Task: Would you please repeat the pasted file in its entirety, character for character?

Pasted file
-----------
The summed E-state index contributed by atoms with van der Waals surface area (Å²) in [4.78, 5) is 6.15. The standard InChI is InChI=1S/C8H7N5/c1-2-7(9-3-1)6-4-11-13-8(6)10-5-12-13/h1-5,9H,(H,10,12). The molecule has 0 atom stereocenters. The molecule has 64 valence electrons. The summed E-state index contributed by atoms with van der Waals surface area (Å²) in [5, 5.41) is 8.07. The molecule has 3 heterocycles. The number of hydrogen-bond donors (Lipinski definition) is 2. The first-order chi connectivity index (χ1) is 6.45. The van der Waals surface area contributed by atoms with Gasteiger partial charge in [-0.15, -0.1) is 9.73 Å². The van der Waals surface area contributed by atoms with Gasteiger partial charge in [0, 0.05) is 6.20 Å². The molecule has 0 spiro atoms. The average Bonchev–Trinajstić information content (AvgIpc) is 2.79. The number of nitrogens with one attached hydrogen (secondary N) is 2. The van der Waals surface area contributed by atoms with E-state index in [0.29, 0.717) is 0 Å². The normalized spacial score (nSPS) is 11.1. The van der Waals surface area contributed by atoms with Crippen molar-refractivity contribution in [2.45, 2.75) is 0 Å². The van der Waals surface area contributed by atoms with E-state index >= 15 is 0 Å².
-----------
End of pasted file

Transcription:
The summed E-state index contributed by atoms with van der Waals surface area (Å²) in [4.78, 5) is 6.15. The standard InChI is InChI=1S/C8H7N5/c1-2-7(9-3-1)6-4-11-13-8(6)10-5-12-13/h1-5,9H,(H,10,12). The molecule has 0 atom stereocenters. The molecule has 64 valence electrons. The summed E-state index contributed by atoms with van der Waals surface area (Å²) in [5, 5.41) is 8.07. The molecule has 3 heterocycles. The number of hydrogen-bond donors (Lipinski definition) is 2. The first-order chi connectivity index (χ1) is 6.45. The van der Waals surface area contributed by atoms with Gasteiger partial charge in [-0.15, -0.1) is 9.73 Å². The van der Waals surface area contributed by atoms with Gasteiger partial charge in [0, 0.05) is 6.20 Å². The molecule has 0 spiro atoms. The average Bonchev–Trinajstić information content (AvgIpc) is 2.79. The number of nitrogens with one attached hydrogen (secondary N) is 2. The van der Waals surface area contributed by atoms with E-state index in [0.29, 0.717) is 0 Å². The normalized spacial score (nSPS) is 11.1. The van der Waals surface area contributed by atoms with Crippen molar-refractivity contribution in [2.45, 2.75) is 0 Å². The van der Waals surface area contributed by atoms with E-state index >= 15 is 0 Å².